Cancer, a tale

“The cancer has spread throughout her body. She waited too long to come in.”

“How long?”

“Weeks. Maybe less.”

“Weeks? What can we do?”

“Keep her comfortable. It is aggressively attacking her.”

“Chemo?”

“She is too weak. It would only speed up the process. Look, I’m sorry to say this but you have to be prepared. Sit with her. Say your good byes.”

The doctor stared at me, concern in her eyes. I could barely make her out through the tears. Her stance said she had said what she had too. Too rigid. Ready to catch me as I threw myself to the floor.

“There is nothing we can do? No test drugs? Something. There has to be something. Anything.”

Pleading. Denial. Anger. A tsunami of negative emotion sweeping through my mind. Relentless.

“I’m sorry. But she is too far gone. You have time to get her affairs in order. Listen to her. Be with her. Make the last bit of time matter.”

Hope. Isn’t that something people hold onto? Shouldn’t I feel a small sliver of that right now?

What does it feel like? Not like my guts are grinding stone. Not like the pressure in my chest is forming a diamond from the broken pieces that used to be a heart. Not this migraine rushing like a marching band through my skull.

“I want a second opinion.”

“I understand. I will call a colleague, a specialist I know. He can be here today to run some more tests.”

“Thank you.”

“I have talked with her. She said you two haven’t been close the last couple years. I went through this with my father. Trust me. Make amends before it is too late. For both of you.”

“Okay. Yeah. Amends.”

When I look at her now I don’t see that evil woman with the belt folded so the buckle makes first contact. Don’t hear the voice calling me a fat idiot. The words worse than the belt ever felt. I don’t see any of that.

I see a shattered doll. A storeroom mannequin tossed about in an earthquake.

A dessicated little thing where there once stood a giant. Shriveled and ravaged by time.

A raisin in the sun, all the hate and vitriol sapped by the heat and light.

A stranger in familiar skin. A mother in name only. The wicked witch after the bucket of water. An after image of nuclear rage.

The doctor had set her hand on my shoulder. I don’t know when. Didn’t realize I was sobbing. Why am I on my knees? Why do I cry for her? I swore I would pop a bottle of champagne on her day of reckoning.

I don’t feel like celebrating.

I wiped my eyes on the back of my sleeve and murmured an apology I didn’t mean. Stood tall and straight like an oak tree. Never bending like the willow no matter the gale force winds. And I turned to walk down the hall.

The doctor was talking but I didn’t understand the words. Meaningless syllables of nonsense. The too bright hallway seemed dimmed. Like a cloud swept across the light.

The sounds of her room felt tangible as I stood in the doorway. Her labored breathing. Beeping of heart rate, hissing of gas. Her barely occupied corpse unmoving on the too big bed. Tubes and air lines like roots growing from her body.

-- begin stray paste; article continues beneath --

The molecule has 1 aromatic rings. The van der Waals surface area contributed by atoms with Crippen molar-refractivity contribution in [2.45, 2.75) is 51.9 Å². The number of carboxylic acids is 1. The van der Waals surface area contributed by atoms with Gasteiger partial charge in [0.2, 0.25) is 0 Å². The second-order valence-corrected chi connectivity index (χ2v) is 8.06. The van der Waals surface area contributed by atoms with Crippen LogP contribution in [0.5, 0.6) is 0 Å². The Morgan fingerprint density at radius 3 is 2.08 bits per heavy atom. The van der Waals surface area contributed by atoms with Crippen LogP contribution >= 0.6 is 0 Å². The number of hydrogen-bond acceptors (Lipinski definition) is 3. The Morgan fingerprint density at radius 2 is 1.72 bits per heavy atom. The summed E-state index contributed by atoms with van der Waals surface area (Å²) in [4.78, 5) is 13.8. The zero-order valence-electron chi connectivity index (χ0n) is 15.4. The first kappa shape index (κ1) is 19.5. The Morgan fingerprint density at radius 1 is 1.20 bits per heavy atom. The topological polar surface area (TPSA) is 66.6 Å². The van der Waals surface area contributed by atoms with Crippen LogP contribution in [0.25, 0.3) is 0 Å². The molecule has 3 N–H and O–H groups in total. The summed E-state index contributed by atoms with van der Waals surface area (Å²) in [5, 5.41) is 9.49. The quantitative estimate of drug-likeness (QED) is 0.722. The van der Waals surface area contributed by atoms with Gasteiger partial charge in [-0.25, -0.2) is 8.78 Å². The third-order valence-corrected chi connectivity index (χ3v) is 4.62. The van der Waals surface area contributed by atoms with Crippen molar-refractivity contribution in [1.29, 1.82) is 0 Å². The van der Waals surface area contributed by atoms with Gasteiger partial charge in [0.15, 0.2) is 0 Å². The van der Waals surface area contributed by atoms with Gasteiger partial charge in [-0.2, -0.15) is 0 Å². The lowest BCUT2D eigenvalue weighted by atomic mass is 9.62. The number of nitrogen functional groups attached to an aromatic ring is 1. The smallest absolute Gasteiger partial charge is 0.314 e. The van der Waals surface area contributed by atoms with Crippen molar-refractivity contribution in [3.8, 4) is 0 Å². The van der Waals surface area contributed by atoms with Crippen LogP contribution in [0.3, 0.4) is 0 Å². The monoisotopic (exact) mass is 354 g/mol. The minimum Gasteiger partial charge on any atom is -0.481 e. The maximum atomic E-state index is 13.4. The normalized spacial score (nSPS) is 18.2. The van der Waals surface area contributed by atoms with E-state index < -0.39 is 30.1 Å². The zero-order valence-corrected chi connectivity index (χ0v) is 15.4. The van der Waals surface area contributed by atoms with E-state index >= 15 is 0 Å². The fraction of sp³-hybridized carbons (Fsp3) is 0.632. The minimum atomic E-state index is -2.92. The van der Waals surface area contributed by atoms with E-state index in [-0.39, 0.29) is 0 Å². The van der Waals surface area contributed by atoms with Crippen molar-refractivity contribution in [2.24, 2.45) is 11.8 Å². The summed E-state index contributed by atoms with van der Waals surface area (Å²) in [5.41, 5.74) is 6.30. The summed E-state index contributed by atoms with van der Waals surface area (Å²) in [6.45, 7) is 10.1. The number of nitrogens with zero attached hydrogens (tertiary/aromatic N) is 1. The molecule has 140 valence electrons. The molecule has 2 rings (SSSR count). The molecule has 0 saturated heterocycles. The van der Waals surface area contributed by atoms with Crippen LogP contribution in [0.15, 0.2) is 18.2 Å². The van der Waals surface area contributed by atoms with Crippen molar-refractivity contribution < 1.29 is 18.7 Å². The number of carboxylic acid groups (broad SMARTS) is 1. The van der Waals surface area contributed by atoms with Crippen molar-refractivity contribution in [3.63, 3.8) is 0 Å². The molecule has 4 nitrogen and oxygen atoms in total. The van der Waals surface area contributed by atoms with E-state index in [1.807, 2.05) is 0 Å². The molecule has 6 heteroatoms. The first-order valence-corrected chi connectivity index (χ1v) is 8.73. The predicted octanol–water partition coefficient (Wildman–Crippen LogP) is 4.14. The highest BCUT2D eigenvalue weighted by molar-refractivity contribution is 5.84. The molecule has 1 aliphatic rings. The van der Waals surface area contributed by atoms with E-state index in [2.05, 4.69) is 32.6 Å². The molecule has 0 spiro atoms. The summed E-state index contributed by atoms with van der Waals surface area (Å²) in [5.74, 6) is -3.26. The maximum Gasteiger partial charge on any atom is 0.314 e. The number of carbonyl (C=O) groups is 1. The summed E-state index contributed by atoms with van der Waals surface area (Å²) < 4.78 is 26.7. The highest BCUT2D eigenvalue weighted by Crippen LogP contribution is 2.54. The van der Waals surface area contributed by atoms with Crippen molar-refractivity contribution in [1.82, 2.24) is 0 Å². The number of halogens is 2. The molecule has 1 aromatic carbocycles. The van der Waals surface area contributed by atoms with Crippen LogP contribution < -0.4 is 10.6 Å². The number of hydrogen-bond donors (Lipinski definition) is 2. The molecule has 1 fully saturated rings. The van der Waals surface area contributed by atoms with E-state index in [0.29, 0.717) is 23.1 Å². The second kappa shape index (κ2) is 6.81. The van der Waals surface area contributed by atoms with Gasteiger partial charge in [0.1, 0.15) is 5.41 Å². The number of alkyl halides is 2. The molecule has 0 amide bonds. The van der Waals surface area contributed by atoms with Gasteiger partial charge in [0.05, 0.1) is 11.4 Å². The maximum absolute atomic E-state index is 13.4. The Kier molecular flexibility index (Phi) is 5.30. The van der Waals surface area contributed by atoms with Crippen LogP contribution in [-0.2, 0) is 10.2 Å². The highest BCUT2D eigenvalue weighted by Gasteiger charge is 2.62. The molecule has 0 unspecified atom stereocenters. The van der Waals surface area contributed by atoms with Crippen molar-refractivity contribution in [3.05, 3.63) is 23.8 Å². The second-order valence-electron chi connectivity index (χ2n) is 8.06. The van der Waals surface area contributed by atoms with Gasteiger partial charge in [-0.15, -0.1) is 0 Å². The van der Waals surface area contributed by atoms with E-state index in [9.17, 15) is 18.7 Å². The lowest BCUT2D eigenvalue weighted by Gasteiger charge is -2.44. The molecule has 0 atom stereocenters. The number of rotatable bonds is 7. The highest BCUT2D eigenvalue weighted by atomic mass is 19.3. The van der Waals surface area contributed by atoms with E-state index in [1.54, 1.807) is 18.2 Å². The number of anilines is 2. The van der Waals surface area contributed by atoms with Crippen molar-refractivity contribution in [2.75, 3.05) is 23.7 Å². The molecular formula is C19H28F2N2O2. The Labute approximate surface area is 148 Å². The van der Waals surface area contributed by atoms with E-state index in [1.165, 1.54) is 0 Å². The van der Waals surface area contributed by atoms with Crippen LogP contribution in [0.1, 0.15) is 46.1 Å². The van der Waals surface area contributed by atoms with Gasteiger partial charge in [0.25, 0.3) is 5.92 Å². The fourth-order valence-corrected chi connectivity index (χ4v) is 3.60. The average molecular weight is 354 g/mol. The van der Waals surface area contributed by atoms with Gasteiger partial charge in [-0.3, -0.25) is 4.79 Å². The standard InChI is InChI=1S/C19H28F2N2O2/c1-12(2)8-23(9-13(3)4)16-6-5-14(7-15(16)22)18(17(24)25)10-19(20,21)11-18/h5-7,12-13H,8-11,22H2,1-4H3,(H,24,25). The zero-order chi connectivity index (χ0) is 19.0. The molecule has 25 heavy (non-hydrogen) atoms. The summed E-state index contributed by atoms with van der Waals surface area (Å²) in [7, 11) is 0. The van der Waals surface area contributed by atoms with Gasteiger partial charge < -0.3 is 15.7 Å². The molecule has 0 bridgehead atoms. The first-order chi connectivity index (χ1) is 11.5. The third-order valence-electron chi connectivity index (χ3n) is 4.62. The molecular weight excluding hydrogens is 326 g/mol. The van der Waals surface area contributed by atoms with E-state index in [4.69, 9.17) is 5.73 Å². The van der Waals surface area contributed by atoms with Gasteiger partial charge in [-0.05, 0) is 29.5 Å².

The monster of my childhood now the nightmare of my adult life. The television casting shadows on her sleeping face. Her fingers like gnarled branches covered in paper thin skin.

I felt the urge to go to her side and hold her hand. To tell her I forgive her. Thank her for the gift of life. Apologize for the decade of silence.

But I didn’t. I stood with tears falling down my cheeks and looked at her for a time. Like a spell had been cast upon me and wouldn’t allow me to enter the room of her death. The spirits barring my way. Leadened legs and concrete shoes.

I wanted to yell at her to get up. Stop faking for sympathy. Get up and let’s go get a pack of cigarettes and a bottle of wine. Make your famous ham and scalloped potatoes and we can sit like a family again. Call me names and let me know how I disappointed you this time.

Make another promise you never meant to keep.

Hit me again.

Anything but lay there and die.

But I didn’t. And she didn’t. And nothing happened but me walking away. Calling the elevator and finding my car to drive home. Home in the bottom of a bottle. Home in a ball hating myself for caring. Hating myself for not going in the room. Hating myself for wanting her to get better. For praying she died. For being everything she called me. For deserving every single lashing strike.

For not feeling that thin strand of hope.

I never went back. Three day later the phone rang and I didn’t recognize the number. As I heard the doctor tell me via voice mail she had died I sat and let the sorrow fall.

So much for second opinions. Second chances. So much for hope and hatred. It all equalled up to a zero loss zero gain.

The cancer her last gift to me.

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